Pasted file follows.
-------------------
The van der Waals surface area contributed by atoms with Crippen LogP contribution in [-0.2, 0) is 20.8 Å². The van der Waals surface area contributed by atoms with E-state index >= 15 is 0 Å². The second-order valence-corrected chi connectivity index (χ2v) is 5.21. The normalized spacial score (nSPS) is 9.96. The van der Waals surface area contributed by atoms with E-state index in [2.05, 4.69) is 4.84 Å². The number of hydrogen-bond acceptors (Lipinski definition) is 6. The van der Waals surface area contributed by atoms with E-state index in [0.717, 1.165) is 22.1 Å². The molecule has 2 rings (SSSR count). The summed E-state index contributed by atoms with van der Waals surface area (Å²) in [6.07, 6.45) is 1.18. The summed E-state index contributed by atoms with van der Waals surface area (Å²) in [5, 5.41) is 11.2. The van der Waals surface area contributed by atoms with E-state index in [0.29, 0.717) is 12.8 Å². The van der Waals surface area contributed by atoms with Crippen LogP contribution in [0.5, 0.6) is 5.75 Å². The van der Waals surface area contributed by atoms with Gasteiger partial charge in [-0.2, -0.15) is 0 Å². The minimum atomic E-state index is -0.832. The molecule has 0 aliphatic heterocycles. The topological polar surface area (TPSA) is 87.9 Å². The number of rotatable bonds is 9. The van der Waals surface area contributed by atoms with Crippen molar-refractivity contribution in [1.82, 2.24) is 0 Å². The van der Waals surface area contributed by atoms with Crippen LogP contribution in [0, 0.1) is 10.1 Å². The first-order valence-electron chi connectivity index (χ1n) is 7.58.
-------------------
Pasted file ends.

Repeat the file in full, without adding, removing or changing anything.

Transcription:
The van der Waals surface area contributed by atoms with Crippen LogP contribution in [-0.2, 0) is 20.8 Å². The van der Waals surface area contributed by atoms with E-state index >= 15 is 0 Å². The second-order valence-corrected chi connectivity index (χ2v) is 5.21. The normalized spacial score (nSPS) is 9.96. The van der Waals surface area contributed by atoms with E-state index in [2.05, 4.69) is 4.84 Å². The number of hydrogen-bond acceptors (Lipinski definition) is 6. The van der Waals surface area contributed by atoms with E-state index in [0.717, 1.165) is 22.1 Å². The molecule has 2 rings (SSSR count). The summed E-state index contributed by atoms with van der Waals surface area (Å²) in [6.07, 6.45) is 1.18. The summed E-state index contributed by atoms with van der Waals surface area (Å²) in [5, 5.41) is 11.2. The van der Waals surface area contributed by atoms with E-state index in [0.29, 0.717) is 12.8 Å². The van der Waals surface area contributed by atoms with Crippen LogP contribution in [0.5, 0.6) is 5.75 Å². The van der Waals surface area contributed by atoms with Gasteiger partial charge in [-0.2, -0.15) is 0 Å². The minimum atomic E-state index is -0.832. The molecule has 0 aliphatic heterocycles. The topological polar surface area (TPSA) is 87.9 Å². The number of rotatable bonds is 9. The van der Waals surface area contributed by atoms with Crippen molar-refractivity contribution in [1.82, 2.24) is 0 Å². The van der Waals surface area contributed by atoms with Crippen LogP contribution in [0, 0.1) is 10.1 Å². The first-order valence-electron chi connectivity index (χ1n) is 7.58.